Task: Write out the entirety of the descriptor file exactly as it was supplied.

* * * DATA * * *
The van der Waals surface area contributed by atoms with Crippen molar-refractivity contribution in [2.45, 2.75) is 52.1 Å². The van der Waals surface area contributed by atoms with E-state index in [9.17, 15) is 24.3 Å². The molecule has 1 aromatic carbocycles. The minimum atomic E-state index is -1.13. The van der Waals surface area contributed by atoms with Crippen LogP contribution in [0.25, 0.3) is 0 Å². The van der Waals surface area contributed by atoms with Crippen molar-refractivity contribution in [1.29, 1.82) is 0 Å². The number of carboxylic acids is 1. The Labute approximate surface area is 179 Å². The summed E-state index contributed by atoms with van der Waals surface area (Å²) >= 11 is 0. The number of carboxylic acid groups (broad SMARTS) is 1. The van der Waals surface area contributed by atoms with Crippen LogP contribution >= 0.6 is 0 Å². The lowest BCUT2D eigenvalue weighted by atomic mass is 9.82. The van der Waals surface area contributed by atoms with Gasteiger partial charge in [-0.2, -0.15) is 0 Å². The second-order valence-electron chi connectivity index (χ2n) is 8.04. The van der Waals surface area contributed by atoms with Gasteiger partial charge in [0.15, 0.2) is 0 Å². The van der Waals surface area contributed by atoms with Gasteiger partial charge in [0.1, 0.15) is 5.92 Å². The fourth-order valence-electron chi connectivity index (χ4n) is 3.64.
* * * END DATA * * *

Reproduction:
The van der Waals surface area contributed by atoms with Crippen molar-refractivity contribution in [2.45, 2.75) is 52.1 Å². The van der Waals surface area contributed by atoms with E-state index in [9.17, 15) is 24.3 Å². The molecule has 1 aromatic carbocycles. The minimum atomic E-state index is -1.13. The van der Waals surface area contributed by atoms with Crippen LogP contribution in [0.25, 0.3) is 0 Å². The van der Waals surface area contributed by atoms with Crippen molar-refractivity contribution in [1.29, 1.82) is 0 Å². The number of carboxylic acids is 1. The Labute approximate surface area is 179 Å². The summed E-state index contributed by atoms with van der Waals surface area (Å²) >= 11 is 0. The number of carboxylic acid groups (broad SMARTS) is 1. The van der Waals surface area contributed by atoms with Crippen LogP contribution >= 0.6 is 0 Å². The lowest BCUT2D eigenvalue weighted by atomic mass is 9.82. The van der Waals surface area contributed by atoms with Gasteiger partial charge in [-0.2, -0.15) is 0 Å². The second-order valence-electron chi connectivity index (χ2n) is 8.04. The van der Waals surface area contributed by atoms with Gasteiger partial charge in [0.15, 0.2) is 0 Å². The van der Waals surface area contributed by atoms with Gasteiger partial charge in [0.1, 0.15) is 5.92 Å². The fourth-order valence-electron chi connectivity index (χ4n) is 3.64.